Issues that went away after being off gluten:

  • Had to visit bathroom after almost every meal (looking back I ate a lot of gluten)
  • Heart palpitations (very frequent at the end)
  • Very short tempered and for the dumbest things
  • Very very sad especially on cloudy or rainy days
  • Severe nail biting
  • Bloated feeling after eating

I've never been tested for celiac disease because after going gluten free I refuse to eat gluten even to get tested...I know I feel way better and it is obviously not good for me.

Anyways just posting this in hopes it helps someone else that has severe fingernail biting and has no idea why they can't stop.

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Hi, and welcome to the board. When I read your post, I immediately thought, oh, that sounds like pica!! A quick google and I found the following:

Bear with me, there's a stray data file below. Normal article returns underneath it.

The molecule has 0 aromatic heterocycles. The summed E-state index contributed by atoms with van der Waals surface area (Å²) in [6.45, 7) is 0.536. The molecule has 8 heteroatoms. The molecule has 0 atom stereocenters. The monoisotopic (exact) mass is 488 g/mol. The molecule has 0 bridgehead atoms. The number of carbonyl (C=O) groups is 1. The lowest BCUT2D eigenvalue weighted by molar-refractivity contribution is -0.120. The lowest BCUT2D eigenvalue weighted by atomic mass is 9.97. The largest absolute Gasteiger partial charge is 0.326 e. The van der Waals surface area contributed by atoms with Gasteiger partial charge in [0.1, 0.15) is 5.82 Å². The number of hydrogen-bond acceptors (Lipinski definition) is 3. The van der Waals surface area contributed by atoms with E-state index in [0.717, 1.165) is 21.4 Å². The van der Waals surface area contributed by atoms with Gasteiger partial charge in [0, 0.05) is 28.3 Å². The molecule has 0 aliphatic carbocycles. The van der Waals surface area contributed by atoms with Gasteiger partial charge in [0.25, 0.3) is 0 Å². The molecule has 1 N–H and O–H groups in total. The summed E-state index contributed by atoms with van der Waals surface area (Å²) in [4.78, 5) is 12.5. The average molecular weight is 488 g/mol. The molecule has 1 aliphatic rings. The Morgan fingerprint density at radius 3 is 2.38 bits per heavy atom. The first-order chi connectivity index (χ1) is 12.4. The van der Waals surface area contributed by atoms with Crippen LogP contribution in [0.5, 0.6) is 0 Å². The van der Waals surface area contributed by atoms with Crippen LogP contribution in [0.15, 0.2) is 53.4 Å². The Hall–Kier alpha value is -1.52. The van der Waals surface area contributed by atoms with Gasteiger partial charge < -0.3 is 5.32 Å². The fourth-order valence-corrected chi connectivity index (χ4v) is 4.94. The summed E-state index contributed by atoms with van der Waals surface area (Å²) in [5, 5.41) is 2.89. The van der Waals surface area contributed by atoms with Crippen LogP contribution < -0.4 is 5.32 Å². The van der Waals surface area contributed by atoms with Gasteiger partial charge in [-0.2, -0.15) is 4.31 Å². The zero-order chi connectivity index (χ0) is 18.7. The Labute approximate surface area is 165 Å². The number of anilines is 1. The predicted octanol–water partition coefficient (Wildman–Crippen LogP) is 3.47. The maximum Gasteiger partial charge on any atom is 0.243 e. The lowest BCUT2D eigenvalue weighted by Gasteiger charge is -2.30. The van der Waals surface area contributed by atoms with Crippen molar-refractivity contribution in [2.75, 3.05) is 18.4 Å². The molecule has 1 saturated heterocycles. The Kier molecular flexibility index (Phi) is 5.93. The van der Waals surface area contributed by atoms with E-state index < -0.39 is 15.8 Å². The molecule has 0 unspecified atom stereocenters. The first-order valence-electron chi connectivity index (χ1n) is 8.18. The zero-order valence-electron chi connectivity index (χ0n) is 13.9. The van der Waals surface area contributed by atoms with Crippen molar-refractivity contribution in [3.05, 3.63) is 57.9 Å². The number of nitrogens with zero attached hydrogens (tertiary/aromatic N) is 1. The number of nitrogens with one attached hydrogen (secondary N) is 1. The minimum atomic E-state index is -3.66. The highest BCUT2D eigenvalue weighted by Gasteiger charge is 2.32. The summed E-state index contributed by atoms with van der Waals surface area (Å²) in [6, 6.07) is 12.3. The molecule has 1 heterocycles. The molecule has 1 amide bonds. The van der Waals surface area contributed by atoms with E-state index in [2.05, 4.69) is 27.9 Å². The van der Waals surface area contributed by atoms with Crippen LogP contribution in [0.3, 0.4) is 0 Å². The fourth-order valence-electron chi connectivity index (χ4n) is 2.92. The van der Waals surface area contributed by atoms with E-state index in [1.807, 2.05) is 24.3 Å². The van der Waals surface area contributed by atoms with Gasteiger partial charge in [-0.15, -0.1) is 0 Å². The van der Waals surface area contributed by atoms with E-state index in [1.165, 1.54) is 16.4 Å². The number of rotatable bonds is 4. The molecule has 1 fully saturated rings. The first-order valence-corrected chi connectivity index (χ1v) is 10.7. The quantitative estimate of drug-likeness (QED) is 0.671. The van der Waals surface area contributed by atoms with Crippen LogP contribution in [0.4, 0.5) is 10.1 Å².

Pica is the practice of eating any substance compulsively; the item may be a food or something not considered food, such as soil or clay. Many theories have been suggested to explain why pica develops. Pica may be a sign of psychological illness, or in some cultures, an accepted religious ritual. Physical causes are also possible, as shown by research linking both iron deficiency and zinc deficiency with pica. These nutritional deficiencies may be either the cause or the result of pica. The cases of three young children who had persistent pica are discussed; all had a type of pica called geophagia, meaning they ate soil, clay, and stones. All three were severely iron-deficient. The cases were unusual because the children were found to have celiac disease, a gastrointestinal condition caused by allergy to gluten, a protein found in wheat and certain other grains. Before celiac disease is diagnosed, patients may suffer from severe diarrhea, malabsorption and intestinal bleeding. In these children, the intestinal symptoms were quite mild, but they developed severe iron deficiency and growth failure as a result of their chronic malabsorption. Once put on a gluten-free diet, the children experienced large growth spurts, and their pica resolved completely. In these children, pica was apparently the result of iron deficiency, which in turn was caused by celiac disease. Children with pica and anemia should be evaluated for celiac disease, particularly if they are growing poorly. (Consumer Summary produced by Reliance Medical Information, Inc.)